The U.S. Comptroller of the Currency fined Wells Fargo on Wednesday due to some malpractice in mortgage services. Between March 2013 and October 2014, according to the regulator, Wells Fargo made some escrow calculation errors. These errors, in some cases, led to incorrect denial modifications.
The regulating entity considered that all this “constituted unsafe or unsound banking practices". Besides this, the bank was also charged with not making haste on fixing deficiencies pointed in several documents about improper activities. These activities included robo-signing of foreclosure documents. The agency also found some other recent problems such as the faulty payment-change notices filed in bankruptcy courts. All of these issues came to happen right after the 2008 economic crisis.
The bank, based in San Francisco, agreed to pay the million dollar fine. This puts an end to the 5-year fight of the bank precisely over legal claims about foreclosure missteps since the 2008 crisis.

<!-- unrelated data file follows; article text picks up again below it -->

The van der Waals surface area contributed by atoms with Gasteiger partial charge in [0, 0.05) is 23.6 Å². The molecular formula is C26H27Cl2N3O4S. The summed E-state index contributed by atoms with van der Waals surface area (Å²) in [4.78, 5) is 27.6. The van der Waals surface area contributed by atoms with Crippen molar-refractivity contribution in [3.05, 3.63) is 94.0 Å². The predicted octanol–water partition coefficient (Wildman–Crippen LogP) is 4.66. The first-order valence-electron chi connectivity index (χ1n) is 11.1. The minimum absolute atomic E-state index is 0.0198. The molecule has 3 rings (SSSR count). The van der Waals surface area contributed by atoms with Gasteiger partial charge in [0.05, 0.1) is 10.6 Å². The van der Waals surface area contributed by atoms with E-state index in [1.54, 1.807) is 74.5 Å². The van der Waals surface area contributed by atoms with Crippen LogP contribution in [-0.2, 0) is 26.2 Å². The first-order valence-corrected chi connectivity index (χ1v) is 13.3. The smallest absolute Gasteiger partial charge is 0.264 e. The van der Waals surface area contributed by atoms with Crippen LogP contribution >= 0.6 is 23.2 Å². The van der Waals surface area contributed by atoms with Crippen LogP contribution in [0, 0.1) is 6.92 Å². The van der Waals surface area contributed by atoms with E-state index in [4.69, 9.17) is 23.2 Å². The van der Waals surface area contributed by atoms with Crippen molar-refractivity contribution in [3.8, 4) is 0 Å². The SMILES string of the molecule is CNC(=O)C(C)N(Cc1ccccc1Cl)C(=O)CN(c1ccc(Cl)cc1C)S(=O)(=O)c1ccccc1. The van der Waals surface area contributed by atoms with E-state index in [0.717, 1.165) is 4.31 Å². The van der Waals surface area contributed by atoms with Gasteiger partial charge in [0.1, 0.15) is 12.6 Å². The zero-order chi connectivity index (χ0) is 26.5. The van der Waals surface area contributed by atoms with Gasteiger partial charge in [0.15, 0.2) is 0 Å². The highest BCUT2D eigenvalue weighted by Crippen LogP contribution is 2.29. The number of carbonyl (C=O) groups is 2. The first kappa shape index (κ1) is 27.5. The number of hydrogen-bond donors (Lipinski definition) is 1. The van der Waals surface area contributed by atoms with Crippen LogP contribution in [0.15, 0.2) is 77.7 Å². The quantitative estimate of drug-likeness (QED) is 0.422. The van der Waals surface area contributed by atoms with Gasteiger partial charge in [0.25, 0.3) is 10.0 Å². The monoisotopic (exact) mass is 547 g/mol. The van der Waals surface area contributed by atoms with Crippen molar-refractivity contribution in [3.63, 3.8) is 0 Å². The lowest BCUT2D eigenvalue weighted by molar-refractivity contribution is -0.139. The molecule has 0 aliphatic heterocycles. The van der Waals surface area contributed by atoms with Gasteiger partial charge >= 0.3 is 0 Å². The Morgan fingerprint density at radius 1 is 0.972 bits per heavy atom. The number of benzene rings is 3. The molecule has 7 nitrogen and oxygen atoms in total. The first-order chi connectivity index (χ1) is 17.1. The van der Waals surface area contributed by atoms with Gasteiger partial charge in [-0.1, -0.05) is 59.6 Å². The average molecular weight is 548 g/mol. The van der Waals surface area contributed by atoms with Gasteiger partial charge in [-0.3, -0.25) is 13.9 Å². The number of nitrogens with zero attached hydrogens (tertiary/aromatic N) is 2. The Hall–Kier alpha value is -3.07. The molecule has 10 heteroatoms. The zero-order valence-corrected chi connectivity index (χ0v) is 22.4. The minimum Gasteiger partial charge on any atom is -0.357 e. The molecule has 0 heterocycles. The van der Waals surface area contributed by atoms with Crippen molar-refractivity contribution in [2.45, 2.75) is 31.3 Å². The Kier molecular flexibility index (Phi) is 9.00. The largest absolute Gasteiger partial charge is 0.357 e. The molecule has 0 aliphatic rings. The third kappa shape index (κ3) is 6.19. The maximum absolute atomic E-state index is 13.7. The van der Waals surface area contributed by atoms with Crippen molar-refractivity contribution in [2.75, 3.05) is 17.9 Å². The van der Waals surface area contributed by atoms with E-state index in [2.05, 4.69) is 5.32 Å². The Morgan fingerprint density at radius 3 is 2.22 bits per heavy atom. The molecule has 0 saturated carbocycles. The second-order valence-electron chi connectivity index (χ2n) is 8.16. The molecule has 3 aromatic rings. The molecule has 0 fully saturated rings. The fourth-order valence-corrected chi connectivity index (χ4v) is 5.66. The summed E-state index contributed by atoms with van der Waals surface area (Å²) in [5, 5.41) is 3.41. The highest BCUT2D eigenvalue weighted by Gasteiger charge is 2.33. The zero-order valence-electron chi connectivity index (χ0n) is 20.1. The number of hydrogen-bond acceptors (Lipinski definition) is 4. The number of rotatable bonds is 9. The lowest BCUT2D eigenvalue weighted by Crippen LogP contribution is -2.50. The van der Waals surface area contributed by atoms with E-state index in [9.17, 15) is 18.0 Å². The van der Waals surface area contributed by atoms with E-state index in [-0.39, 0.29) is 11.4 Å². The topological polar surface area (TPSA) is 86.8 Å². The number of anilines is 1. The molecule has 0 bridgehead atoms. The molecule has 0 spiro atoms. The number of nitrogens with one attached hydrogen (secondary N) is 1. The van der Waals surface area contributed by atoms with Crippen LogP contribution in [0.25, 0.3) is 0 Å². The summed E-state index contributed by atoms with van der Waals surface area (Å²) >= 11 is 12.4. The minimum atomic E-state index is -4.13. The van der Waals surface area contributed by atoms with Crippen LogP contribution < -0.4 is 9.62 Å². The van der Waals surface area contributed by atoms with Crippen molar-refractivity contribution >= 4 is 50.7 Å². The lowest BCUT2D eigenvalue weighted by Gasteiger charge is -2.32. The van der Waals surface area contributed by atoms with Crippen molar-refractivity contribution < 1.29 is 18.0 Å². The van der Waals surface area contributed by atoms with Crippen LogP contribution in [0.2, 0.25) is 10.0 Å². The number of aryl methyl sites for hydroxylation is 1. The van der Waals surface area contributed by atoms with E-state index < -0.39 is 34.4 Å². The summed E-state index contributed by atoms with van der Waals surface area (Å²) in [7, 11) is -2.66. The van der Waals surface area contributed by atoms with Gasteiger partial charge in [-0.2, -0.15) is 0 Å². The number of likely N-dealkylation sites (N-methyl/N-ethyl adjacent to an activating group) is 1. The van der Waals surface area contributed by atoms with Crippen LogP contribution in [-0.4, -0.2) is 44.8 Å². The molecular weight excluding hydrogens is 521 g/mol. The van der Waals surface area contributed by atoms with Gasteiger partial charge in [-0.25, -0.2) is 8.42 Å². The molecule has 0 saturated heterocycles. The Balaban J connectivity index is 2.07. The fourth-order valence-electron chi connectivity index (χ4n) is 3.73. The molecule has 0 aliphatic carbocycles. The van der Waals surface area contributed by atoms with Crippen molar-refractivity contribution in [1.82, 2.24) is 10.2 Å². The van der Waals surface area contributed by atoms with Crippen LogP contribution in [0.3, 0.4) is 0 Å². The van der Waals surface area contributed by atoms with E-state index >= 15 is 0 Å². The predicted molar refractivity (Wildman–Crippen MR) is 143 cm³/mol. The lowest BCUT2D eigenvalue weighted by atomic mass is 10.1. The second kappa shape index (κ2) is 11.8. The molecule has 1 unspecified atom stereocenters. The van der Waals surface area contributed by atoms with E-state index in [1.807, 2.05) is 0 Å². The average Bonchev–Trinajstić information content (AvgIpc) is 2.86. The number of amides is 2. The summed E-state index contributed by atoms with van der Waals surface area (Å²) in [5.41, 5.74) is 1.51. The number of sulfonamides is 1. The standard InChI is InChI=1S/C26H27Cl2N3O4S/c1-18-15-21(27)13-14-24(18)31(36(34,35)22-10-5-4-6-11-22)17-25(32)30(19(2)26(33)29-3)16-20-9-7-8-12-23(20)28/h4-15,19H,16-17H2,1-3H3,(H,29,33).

Even though the bank did not admit to nor deny any wrongdoing in the OCC, according to a statement from the bank, they are pleased that the regulating agency accepted its work on the settlement.
In 2011, Wells Fargo and most other institutions that offered mortgage services, agreed on resolving allegations of fraudulent activity in the endorsement of legal papers and mishandling in loan papers. One year ago, since Wells Fargo and other five institutions specialized in mortgage servicing failed to clear up these allegations, the OCC restricted them blocking them from buying mortgage-service rights. One of these companies, JPMorgan Chase & Co settled in an agreement and paid $48 million in January 2016.
Further settlements took place in February this year. This left only Wells Fargo and HSBC Holding Plc still on the OCC’s restrictive list.